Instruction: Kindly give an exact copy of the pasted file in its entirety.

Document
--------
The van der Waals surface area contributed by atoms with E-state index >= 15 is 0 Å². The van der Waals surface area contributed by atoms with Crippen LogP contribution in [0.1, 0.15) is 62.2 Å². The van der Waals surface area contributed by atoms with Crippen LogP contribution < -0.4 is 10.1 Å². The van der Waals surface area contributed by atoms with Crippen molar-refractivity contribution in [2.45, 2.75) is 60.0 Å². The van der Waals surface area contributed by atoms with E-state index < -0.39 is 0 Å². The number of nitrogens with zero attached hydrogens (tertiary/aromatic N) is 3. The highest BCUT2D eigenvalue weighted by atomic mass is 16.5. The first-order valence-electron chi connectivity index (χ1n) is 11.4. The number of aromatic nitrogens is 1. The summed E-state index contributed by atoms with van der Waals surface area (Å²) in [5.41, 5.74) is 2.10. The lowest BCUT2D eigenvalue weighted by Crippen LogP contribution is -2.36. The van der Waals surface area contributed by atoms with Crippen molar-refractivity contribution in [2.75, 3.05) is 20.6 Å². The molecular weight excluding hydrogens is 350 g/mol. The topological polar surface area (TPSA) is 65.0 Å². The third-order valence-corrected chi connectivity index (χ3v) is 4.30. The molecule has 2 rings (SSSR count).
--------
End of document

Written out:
The van der Waals surface area contributed by atoms with E-state index >= 15 is 0 Å². The van der Waals surface area contributed by atoms with Crippen LogP contribution in [0.1, 0.15) is 62.2 Å². The van der Waals surface area contributed by atoms with Crippen LogP contribution < -0.4 is 10.1 Å². The van der Waals surface area contributed by atoms with Crippen molar-refractivity contribution in [2.45, 2.75) is 60.0 Å². The van der Waals surface area contributed by atoms with E-state index < -0.39 is 0 Å². The number of nitrogens with zero attached hydrogens (tertiary/aromatic N) is 3. The highest BCUT2D eigenvalue weighted by atomic mass is 16.5. The first-order valence-electron chi connectivity index (χ1n) is 11.4. The number of aromatic nitrogens is 1. The summed E-state index contributed by atoms with van der Waals surface area (Å²) in [5.41, 5.74) is 2.10. The lowest BCUT2D eigenvalue weighted by Crippen LogP contribution is -2.36. The van der Waals surface area contributed by atoms with Crippen molar-refractivity contribution in [2.75, 3.05) is 20.6 Å². The molecular weight excluding hydrogens is 350 g/mol. The topological polar surface area (TPSA) is 65.0 Å². The third-order valence-corrected chi connectivity index (χ3v) is 4.30. The molecule has 2 rings (SSSR count).